Cryopreservation helps cells survive both cooling to extreme temperatures and thawing back to physiological conditions. Our previous post covered the importance and challenges involved in cryopreservation of cellular therapies.
While several factors come into play, here are our top three considerations for developing cryopreservation processes that will ensure the safe and effective manufacturing of cell therapies, with minimal variability and risk to patients.
Consideration 1: Selection of an appropriate container or vessel for cryopreservation
Traditionally, cells are cryopreserved in vials. While vials are easy to handle and commonly used to establish seed banks for large-scale allogeneic cell therapy production, they are not amenable to autologous cell therapy (e.g., CAR-T therapy) workflows, where the final patient doses for such a therapy may exceed billions of cells and may not fit into a vial. Vials are not suitable for administering the cells at a clinical site by the end user, unlike an infusion bag. Also, vials must be processed in a biosafety cabinet and do not include sterile-weldable inputs or outputs, which is the preferred mode of administration. Some manufacturers now offer automated fill-and-finish, closed options using vials.
Cryopreservation of cells in an infusion bag, on the other hand, offers an alternative solution to the challenges associated with using vials. Infusion bags come in various sizes and allow for the storage of higher numbers of cells than in vials. However, infusion bags lack an automated, fill-and-finish solution.
In general, it is important to select a closed, scalable and Good Manufacturing Practices (GMP)-compliant system for cryopreservation that can accommodate patient dosing volumes ranging from tens to hundreds of millilitres of final product.
Consideration 2: Use of automated unit operations for closed-system workflow
Closed-system workflows help manage contamination risk and operational timelines. Automation simplifies such workflows.
Commercially, liquid Nitrogen-based (e.g., CryoMed™) and liquid Nitrogen-free systems (e.g., VIA Freeze™) are available to enable automation.
In a previous post, we looked at Sefia™ S-2000, a cell processing system that allows closed and controlled downstream processing, such as volume reduction, wash and final formulation using the FlexCell protocol. This protocol can process up to 10 litres of expanded cell culture. The final product is then formulated into a cryopreservation bag at a constant rate.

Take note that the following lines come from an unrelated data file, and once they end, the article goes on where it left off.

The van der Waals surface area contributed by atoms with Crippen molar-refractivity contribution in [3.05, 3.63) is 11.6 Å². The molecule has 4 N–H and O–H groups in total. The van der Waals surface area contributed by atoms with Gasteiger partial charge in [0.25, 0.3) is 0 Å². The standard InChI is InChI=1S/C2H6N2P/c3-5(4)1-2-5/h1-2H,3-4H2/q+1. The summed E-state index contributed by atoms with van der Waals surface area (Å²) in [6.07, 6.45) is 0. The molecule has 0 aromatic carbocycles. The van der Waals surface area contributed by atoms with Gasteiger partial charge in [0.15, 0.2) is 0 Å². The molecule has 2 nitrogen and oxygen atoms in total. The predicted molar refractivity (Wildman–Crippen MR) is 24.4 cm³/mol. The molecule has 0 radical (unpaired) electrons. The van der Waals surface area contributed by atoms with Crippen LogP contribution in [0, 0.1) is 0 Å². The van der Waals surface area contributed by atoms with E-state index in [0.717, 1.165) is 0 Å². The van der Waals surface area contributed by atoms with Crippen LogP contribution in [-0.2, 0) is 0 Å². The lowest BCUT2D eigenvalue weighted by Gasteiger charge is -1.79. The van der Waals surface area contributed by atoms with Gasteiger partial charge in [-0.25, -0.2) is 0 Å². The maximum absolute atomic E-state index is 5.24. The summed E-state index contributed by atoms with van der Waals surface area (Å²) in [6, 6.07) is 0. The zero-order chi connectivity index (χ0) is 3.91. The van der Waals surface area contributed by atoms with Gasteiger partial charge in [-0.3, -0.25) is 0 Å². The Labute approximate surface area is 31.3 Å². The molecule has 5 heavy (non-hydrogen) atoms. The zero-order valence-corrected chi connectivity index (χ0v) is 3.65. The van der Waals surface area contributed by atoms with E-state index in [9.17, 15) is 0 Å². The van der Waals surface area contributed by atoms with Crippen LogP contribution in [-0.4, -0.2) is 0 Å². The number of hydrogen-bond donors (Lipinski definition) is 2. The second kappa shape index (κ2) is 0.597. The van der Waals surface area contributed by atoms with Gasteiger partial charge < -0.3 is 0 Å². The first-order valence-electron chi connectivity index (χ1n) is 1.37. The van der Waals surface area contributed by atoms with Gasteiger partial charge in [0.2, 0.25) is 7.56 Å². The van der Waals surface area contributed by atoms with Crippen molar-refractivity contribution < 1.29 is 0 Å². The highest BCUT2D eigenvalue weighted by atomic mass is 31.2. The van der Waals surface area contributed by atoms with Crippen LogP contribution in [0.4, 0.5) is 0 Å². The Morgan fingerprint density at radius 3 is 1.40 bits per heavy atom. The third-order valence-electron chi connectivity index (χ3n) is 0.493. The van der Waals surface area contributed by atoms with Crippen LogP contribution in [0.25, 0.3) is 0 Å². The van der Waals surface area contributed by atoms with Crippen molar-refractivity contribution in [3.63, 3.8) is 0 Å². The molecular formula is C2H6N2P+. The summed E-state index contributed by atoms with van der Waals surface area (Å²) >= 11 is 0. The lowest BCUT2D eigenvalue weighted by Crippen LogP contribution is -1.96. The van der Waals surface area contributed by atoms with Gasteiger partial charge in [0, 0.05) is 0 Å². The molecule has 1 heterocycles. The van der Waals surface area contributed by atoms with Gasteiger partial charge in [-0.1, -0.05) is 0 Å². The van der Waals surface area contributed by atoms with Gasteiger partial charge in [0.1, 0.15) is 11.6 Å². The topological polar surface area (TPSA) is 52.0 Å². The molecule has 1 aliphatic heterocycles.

To cool the product, the VIA Freeze range of freezers enable controlled-rate cryopreservation. Compared to many other controlled-rate freezers, VIA Freeze bears a smaller footprint and does not require liquid nitrogen to freeze cells, making it easier to incorporate into GMP workflows. It is capable of controlled cooling before and after ice nucleation, which is key to post-thaw cell recovery, as illustrated by this study.
Combined use of such instruments enables closed-system workflows and appropriate storing of cellular products into sterile, weldable cryopreservation bags.
Consideration 3: Choosing an ideal cryoprotectant
Cryoprotectants are specialized solutions that protect cells or tissues from cellular damage during freezing by preventing intracellular ice crystal formation. Dimethyl sulfoxide (DMSO) is the gold standard cryoprotectant and is commercially available at several concentrations that are GMP-compatible and widely used in cellular therapy.
However, DMSO can be toxic to cells for several reasons, such as the changes in osmolarity, long exposure time during formulation and cell membrane damage sustained during room temperature manipulations. Such damage negatively impacts viability post-thaw and recovery of the cellular product. Use of DMSO, a powerful solvent, also presents unique challenges for closed-system processing as it can extract compounds from bags and tubing, thereby leading to impurities in the cellular material.
DMSO-free cryoprotectants are commercially available and efforts are underway to identify alternative cryoprotectants that are less toxic to cells and better suited to closed-system processing.
Along with addressing these considerations, critical process parameters like freezing rate, the composition of the freezing medium used, packaging and storage conditions should be thoroughly tested in early-stage process development.
Looking for a customized cryopreservation process for your cell or gene therapy product? Contact us now.